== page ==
NICE - New Italian Cinema Events Tributes Valeria Golino
“The economic difficulties and organizational uncertainties faced by any Italian author who produces their film have been greater than ever this year. Of course, this does not simply apply to filmmakers, but also to Festival organizers and to all those involved in promotion in general.” In this way, the non-profit cultural association NICE, New Italian Cinema Events, opens its 2012 festival in the United States, involving recent Italian comedies, although with a bitter taste.
This year, the festival is a tribute to actress Valeria Golino, an artist who contributed to make recent Italian cinema internationally known.
NYU's Casa Italiana Zerilli-Marimò hosted a screening of one of her latest movies, “Respiro (Breath),” a portrait of the island of Lampedusa, wild and still mostly unknown, and a panoramic on human disorders.
After the screening, Golino talked about her thirty-year long career and her upcoming movie, an adaptation of the book “Vi perdono” (I forgive you), that marks her directorial debut. The topic she chose as a new director is assisted suicide, a theme not so well known as much as euthanasia. “Euthanasia is a universal subject and every country has its own way to deal with it: Italy, for example, has a very controversial way to discuss it because of the Vatican. But assisted suicide is another thing: it is a request of help from the sick person, and it is illegal in Italy, ”Golino stated.
Her debut as a director owes a lot to her experiences as an actress: “Everything I know, I have learned from being an actress for thirty years. It was very hard, but I would do it all over again. Directing was much harder than acting. As a director, you always have to make decisions that could constantly change your movie. I was afraid to make mistakes but it was beautiful, though.”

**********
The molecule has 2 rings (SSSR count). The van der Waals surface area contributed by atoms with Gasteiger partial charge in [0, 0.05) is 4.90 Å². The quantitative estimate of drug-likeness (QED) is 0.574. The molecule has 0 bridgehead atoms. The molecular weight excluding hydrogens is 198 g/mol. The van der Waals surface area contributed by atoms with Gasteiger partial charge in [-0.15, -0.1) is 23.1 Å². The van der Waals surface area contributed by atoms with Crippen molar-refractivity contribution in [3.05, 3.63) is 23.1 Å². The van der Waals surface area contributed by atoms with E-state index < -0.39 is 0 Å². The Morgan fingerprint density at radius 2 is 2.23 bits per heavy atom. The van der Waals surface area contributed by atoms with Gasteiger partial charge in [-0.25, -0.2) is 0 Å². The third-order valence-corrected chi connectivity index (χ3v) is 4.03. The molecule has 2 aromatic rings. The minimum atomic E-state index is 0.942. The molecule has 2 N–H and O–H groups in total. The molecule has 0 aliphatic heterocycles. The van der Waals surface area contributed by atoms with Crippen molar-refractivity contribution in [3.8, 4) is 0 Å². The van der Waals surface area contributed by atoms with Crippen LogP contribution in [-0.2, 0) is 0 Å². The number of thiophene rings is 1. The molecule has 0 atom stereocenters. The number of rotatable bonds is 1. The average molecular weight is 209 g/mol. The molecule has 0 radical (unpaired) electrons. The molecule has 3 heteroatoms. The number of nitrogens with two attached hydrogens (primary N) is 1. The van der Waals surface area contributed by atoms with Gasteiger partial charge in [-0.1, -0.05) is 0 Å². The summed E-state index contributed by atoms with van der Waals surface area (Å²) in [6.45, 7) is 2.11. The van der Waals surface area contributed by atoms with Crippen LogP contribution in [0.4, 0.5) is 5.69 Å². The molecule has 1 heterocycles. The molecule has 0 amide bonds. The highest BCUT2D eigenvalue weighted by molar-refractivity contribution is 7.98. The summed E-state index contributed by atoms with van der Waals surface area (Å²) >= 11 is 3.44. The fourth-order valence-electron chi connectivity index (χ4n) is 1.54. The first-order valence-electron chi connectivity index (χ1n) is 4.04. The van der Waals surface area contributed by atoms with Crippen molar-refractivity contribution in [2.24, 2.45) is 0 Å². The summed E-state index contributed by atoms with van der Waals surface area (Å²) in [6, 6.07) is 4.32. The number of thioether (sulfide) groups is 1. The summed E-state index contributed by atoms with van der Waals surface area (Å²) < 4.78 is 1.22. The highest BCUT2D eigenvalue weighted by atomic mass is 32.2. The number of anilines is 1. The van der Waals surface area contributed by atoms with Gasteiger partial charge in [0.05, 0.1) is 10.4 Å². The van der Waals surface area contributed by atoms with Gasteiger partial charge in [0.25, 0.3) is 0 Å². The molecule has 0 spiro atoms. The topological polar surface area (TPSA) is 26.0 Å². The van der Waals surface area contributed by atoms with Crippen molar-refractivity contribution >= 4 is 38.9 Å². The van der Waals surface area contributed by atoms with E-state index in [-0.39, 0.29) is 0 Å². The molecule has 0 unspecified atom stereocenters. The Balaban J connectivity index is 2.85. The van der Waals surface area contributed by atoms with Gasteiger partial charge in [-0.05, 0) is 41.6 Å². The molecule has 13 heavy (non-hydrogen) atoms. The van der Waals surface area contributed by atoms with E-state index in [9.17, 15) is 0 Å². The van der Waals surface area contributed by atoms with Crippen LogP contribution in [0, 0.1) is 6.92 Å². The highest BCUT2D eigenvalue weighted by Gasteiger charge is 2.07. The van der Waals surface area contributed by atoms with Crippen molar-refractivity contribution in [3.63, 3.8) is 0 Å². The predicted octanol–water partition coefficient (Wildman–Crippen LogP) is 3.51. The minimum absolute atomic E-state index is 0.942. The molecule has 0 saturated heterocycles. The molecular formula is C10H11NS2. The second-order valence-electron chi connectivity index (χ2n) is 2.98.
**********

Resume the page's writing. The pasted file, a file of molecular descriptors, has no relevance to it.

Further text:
And, while some actors decide to dedicate their selves to the theatre after a career on the big screen, she prefers not to: “I do think that the ultimate experience for an actor is playing in theaters, but I do not have that passion. Although I appreciate it, I do not like things to be repeated, it's not in my nature, so even if I like to see the process of acting, and also because I don't have a technique as an actress, I don't really have the desire to do theatre.”
Her acting career definitely helped her in the new process of making a movie completely by herself, even when it is about directing other actors “I can tell when actors are getting annoyed or if they are getting better while playing. This 'sense' helped me even in making decisions about how many takes I had to do.”
Valeria Golino's background is very international itself: she born from a German father and a Greek mother. She lived in Los Angeles for ten years, and that gave her the chance to work with great professionals of contemporary cinema, such as Dustin Hoffman, Tom Cruise and Nicholas Cage. But what really helps in the process of becoming an international actress? “The knowledge of languages helps for sure – she said – but probably the most important thing is curiosity. In this job, a very being always curious is The, with a capital T, attitude to have, it makes you enthusiastic. Both the lack of fear, and a little bit of fear help, at times. My nature led me to always do new things.”
In her career she had the chance to face two different worlds: Hollywood and the Italian movie scene. Obviously there are quite a few differences between them. “Hollywood is more star-driven, while in Europe, the film director counts more. The director is the 'king' and there is a hierarchy to respect, especially in Italy. In the States, as well as in France, there is a solid star system, that is protected, so all the attention is on the movie stars.”